The layout concept chosen for this project owes a debt of gratitude to Andy Warhol (1928 –1987). His famous stamp-like poster of 25 colored Marilyns (1962) made me conscious of the impact that repeated images can have. Like his iconographic image of the label of a can of soup, Warhol's images of Marilyn Monroe are larger than the sheet of stamps that they suggest. I, however, decided to keep my images at stamp size, and to alter the rows instead of the individual "stamps." That is my "value added" to the concept.
The original poster stamps were intended to be torn off from the sheet along the perf lines, glued to letters, and/or collected individually in albums. The closest equivalent today is, perhaps, the ubiquitous die-cut, self-adhesive sticker. My poster stamps are old-fashioned. They are printed on gummed paper with perf lines like poster stamps. They are, however, designed to be viewed like Warhol's, as a whole sheet.
The stamps are printed on high-quality glossy white, water-activated gummed paper. The sheets are separated into individual stamps using a line perforation machine that produces 11.5 perforation holes every two centimeters. The perforations extend from edge to edge. The printer's placement technique has been optimized so as to create precise corner holes, avoiding "odd crossings," in as far as possible. An unexpected added extra for this project is that the Cinderella stamp printer I engaged to produce the stamps is located in Berlin. That gives them a greater sense of authenticity than they would have if they were printed somewhere else.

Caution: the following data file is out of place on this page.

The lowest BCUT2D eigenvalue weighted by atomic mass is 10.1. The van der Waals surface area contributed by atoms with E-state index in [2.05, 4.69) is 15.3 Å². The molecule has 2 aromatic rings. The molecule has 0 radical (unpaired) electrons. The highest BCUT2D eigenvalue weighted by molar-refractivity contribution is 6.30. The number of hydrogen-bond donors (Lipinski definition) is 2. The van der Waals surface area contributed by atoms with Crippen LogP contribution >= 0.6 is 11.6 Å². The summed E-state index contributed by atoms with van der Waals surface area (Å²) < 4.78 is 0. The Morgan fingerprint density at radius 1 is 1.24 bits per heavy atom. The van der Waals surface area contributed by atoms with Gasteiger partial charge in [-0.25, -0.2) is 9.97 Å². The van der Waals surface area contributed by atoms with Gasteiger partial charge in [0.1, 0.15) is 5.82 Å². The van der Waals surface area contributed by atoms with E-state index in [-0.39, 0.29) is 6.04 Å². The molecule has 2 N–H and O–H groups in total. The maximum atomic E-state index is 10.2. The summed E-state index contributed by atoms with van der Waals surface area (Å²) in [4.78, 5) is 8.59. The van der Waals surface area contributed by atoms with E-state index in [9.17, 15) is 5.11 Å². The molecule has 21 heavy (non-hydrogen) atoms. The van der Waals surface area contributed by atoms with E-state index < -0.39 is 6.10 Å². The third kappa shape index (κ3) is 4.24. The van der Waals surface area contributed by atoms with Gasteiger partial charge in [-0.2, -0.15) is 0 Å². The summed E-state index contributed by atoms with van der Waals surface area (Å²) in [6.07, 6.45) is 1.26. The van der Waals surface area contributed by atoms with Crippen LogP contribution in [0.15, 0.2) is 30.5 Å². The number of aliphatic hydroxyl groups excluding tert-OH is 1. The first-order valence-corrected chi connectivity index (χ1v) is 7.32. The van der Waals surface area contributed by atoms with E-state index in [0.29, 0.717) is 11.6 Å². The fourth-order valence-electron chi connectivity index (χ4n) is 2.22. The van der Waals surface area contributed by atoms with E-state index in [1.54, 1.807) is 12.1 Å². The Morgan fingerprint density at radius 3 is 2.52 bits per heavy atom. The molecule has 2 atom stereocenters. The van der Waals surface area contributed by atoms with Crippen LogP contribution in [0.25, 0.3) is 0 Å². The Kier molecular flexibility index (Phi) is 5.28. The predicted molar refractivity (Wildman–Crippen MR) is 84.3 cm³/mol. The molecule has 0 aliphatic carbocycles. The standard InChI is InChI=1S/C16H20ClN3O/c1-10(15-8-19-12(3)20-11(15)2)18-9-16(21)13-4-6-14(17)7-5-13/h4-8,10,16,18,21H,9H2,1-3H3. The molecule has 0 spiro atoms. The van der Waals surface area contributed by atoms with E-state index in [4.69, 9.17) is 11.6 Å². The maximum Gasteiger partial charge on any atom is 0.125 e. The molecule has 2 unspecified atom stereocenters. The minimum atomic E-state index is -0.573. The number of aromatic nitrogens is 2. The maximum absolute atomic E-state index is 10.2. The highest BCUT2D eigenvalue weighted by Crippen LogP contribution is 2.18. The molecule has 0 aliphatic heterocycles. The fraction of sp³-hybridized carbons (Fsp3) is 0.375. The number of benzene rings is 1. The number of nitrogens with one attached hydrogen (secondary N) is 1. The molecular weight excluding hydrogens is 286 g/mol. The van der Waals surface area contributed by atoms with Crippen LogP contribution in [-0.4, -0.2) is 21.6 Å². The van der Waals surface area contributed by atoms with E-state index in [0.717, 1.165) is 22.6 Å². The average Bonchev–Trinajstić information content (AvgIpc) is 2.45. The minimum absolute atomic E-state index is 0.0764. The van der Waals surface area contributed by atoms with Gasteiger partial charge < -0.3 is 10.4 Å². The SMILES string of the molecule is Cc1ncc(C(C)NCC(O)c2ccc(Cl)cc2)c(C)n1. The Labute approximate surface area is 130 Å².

The hard part about designing postage-stamp-sized art is creating an image that is recognizable when it is that small. This is a medium where the silhouette of the design takes precedence over individual lines. Because the viewer has to be familiar with the shapes used in the design, the artist has to carefully consider his target audience. For those who never served with the US forces in Berlin some of the shapes will be incomprehensible. The shoulder patch for Berlin Brigade, for example, is used in two of the stamps, and unless the viewer has seen it before, it will not be recognizable in miniature. I, therefore, have created a four-color, tri-fold brochure that explains the art for those who were never in Berlin. There will eventually come a time when Warhol's poster of 25 colored Marilyns will need a similar explanation so that the viewer can relate to the woman pictured on the poster, but the explanation will never be as good as the one that Warhol could have written himself. For those who doubt that: who was the woman in Vermeer's painting "The Girl with a Pearl Earring" (1665)? I've tried to avoid that "knowledge gap" by producing the brochure that will accompany each sheet of stamps.